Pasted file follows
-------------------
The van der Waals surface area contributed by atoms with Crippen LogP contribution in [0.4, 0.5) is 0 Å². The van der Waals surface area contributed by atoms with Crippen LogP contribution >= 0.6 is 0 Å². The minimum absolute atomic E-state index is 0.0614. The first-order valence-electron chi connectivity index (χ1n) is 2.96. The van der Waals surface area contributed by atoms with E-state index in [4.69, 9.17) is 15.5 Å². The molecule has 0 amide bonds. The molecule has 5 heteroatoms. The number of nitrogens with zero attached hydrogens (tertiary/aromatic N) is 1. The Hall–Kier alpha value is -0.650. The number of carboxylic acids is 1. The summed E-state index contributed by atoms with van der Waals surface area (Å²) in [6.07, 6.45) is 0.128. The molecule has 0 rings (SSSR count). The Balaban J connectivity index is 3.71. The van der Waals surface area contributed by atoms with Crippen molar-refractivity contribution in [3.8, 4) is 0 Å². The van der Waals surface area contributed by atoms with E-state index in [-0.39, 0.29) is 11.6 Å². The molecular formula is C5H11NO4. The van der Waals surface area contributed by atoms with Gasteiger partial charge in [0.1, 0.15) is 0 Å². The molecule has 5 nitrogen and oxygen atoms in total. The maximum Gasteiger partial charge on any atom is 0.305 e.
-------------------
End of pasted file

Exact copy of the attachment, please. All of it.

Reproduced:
The van der Waals surface area contributed by atoms with Crippen LogP contribution in [0.4, 0.5) is 0 Å². The van der Waals surface area contributed by atoms with Crippen LogP contribution >= 0.6 is 0 Å². The minimum absolute atomic E-state index is 0.0614. The first-order valence-electron chi connectivity index (χ1n) is 2.96. The van der Waals surface area contributed by atoms with E-state index in [4.69, 9.17) is 15.5 Å². The molecule has 0 amide bonds. The molecule has 5 heteroatoms. The number of nitrogens with zero attached hydrogens (tertiary/aromatic N) is 1. The Hall–Kier alpha value is -0.650. The number of carboxylic acids is 1. The summed E-state index contributed by atoms with van der Waals surface area (Å²) in [6.07, 6.45) is 0.128. The molecule has 0 rings (SSSR count). The Balaban J connectivity index is 3.71. The van der Waals surface area contributed by atoms with Crippen molar-refractivity contribution in [3.8, 4) is 0 Å². The van der Waals surface area contributed by atoms with E-state index in [-0.39, 0.29) is 11.6 Å². The molecular formula is C5H11NO4. The van der Waals surface area contributed by atoms with Gasteiger partial charge in [0.1, 0.15) is 0 Å². The molecule has 5 nitrogen and oxygen atoms in total. The maximum Gasteiger partial charge on any atom is 0.305 e.